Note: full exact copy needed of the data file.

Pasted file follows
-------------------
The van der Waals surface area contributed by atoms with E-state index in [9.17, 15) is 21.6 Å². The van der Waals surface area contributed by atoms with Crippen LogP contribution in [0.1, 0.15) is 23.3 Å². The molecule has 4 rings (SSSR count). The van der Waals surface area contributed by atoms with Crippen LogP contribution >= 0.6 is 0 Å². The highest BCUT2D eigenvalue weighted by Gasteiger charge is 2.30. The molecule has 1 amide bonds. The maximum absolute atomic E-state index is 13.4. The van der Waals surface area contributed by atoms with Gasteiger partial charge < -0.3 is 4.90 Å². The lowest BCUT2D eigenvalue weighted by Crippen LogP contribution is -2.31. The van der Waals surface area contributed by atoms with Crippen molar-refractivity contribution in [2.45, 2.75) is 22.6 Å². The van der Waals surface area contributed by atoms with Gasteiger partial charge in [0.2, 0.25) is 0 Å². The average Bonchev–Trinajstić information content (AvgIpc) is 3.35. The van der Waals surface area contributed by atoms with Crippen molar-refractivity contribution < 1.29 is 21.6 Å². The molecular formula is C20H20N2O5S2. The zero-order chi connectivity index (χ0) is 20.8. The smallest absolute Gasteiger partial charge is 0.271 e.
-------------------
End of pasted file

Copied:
The van der Waals surface area contributed by atoms with E-state index in [9.17, 15) is 21.6 Å². The van der Waals surface area contributed by atoms with Crippen LogP contribution in [0.1, 0.15) is 23.3 Å². The molecule has 4 rings (SSSR count). The van der Waals surface area contributed by atoms with Crippen LogP contribution >= 0.6 is 0 Å². The highest BCUT2D eigenvalue weighted by Gasteiger charge is 2.30. The molecule has 1 amide bonds. The maximum absolute atomic E-state index is 13.4. The van der Waals surface area contributed by atoms with Gasteiger partial charge < -0.3 is 4.90 Å². The lowest BCUT2D eigenvalue weighted by Crippen LogP contribution is -2.31. The van der Waals surface area contributed by atoms with Crippen molar-refractivity contribution in [2.45, 2.75) is 22.6 Å². The van der Waals surface area contributed by atoms with Gasteiger partial charge in [0.2, 0.25) is 0 Å². The average Bonchev–Trinajstić information content (AvgIpc) is 3.35. The van der Waals surface area contributed by atoms with Crippen molar-refractivity contribution < 1.29 is 21.6 Å². The molecular formula is C20H20N2O5S2. The zero-order chi connectivity index (χ0) is 20.8. The smallest absolute Gasteiger partial charge is 0.271 e.